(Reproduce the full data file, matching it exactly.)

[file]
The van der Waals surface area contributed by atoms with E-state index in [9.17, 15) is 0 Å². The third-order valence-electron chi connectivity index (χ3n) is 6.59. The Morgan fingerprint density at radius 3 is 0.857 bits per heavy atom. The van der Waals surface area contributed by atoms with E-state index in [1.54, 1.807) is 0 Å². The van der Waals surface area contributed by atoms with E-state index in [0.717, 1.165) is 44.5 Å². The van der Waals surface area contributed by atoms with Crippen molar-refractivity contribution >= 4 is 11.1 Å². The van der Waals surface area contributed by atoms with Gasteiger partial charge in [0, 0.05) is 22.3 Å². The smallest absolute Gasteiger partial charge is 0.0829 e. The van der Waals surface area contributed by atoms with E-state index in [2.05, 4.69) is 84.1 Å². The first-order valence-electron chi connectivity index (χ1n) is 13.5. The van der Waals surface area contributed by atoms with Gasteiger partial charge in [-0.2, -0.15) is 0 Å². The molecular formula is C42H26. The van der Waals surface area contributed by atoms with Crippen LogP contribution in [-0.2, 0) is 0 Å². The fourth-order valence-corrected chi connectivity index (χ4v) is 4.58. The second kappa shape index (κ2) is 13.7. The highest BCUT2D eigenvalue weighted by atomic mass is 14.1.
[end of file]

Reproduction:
The van der Waals surface area contributed by atoms with E-state index in [9.17, 15) is 0 Å². The third-order valence-electron chi connectivity index (χ3n) is 6.59. The Morgan fingerprint density at radius 3 is 0.857 bits per heavy atom. The van der Waals surface area contributed by atoms with E-state index in [1.54, 1.807) is 0 Å². The van der Waals surface area contributed by atoms with E-state index in [0.717, 1.165) is 44.5 Å². The van der Waals surface area contributed by atoms with Crippen molar-refractivity contribution >= 4 is 11.1 Å². The van der Waals surface area contributed by atoms with Gasteiger partial charge in [0, 0.05) is 22.3 Å². The smallest absolute Gasteiger partial charge is 0.0829 e. The van der Waals surface area contributed by atoms with E-state index in [2.05, 4.69) is 84.1 Å². The first-order valence-electron chi connectivity index (χ1n) is 13.5. The van der Waals surface area contributed by atoms with Gasteiger partial charge in [-0.2, -0.15) is 0 Å². The molecular formula is C42H26. The van der Waals surface area contributed by atoms with Crippen LogP contribution in [-0.2, 0) is 0 Å². The fourth-order valence-corrected chi connectivity index (χ4v) is 4.58. The second kappa shape index (κ2) is 13.7. The highest BCUT2D eigenvalue weighted by atomic mass is 14.1.